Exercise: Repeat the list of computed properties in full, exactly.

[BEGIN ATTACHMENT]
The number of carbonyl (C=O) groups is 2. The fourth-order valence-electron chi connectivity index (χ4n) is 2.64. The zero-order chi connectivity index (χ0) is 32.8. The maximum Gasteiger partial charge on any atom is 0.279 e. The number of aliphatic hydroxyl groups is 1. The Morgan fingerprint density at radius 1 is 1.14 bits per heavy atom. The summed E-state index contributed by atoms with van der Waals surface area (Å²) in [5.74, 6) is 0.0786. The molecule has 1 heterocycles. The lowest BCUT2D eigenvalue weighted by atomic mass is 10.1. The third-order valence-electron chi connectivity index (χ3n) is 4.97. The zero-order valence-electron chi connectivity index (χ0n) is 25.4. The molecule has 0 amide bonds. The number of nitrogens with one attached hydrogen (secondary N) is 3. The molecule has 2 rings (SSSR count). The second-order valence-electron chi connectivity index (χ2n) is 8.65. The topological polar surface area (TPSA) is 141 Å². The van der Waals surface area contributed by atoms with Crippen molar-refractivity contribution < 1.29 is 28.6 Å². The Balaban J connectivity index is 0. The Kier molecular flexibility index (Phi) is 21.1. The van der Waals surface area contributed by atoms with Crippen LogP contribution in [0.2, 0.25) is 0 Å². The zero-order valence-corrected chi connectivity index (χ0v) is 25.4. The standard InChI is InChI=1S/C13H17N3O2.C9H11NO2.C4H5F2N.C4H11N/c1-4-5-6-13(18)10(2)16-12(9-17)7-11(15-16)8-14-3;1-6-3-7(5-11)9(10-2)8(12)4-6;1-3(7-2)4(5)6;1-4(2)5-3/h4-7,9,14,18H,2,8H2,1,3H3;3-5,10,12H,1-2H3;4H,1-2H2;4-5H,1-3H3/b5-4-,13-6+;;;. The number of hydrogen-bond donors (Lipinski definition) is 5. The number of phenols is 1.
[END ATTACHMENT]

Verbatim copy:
The number of carbonyl (C=O) groups is 2. The fourth-order valence-electron chi connectivity index (χ4n) is 2.64. The zero-order chi connectivity index (χ0) is 32.8. The maximum Gasteiger partial charge on any atom is 0.279 e. The number of aliphatic hydroxyl groups is 1. The Morgan fingerprint density at radius 1 is 1.14 bits per heavy atom. The summed E-state index contributed by atoms with van der Waals surface area (Å²) in [5.74, 6) is 0.0786. The molecule has 1 heterocycles. The lowest BCUT2D eigenvalue weighted by atomic mass is 10.1. The third-order valence-electron chi connectivity index (χ3n) is 4.97. The zero-order valence-electron chi connectivity index (χ0n) is 25.4. The molecule has 0 amide bonds. The number of nitrogens with one attached hydrogen (secondary N) is 3. The molecule has 2 rings (SSSR count). The second-order valence-electron chi connectivity index (χ2n) is 8.65. The topological polar surface area (TPSA) is 141 Å². The van der Waals surface area contributed by atoms with Crippen molar-refractivity contribution < 1.29 is 28.6 Å². The Balaban J connectivity index is 0. The Kier molecular flexibility index (Phi) is 21.1. The van der Waals surface area contributed by atoms with Crippen LogP contribution in [0.2, 0.25) is 0 Å². The zero-order valence-corrected chi connectivity index (χ0v) is 25.4. The standard InChI is InChI=1S/C13H17N3O2.C9H11NO2.C4H5F2N.C4H11N/c1-4-5-6-13(18)10(2)16-12(9-17)7-11(15-16)8-14-3;1-6-3-7(5-11)9(10-2)8(12)4-6;1-3(7-2)4(5)6;1-4(2)5-3/h4-7,9,14,18H,2,8H2,1,3H3;3-5,10,12H,1-2H3;4H,1-2H2;4-5H,1-3H3/b5-4-,13-6+;;;. The number of hydrogen-bond donors (Lipinski definition) is 5. The number of phenols is 1.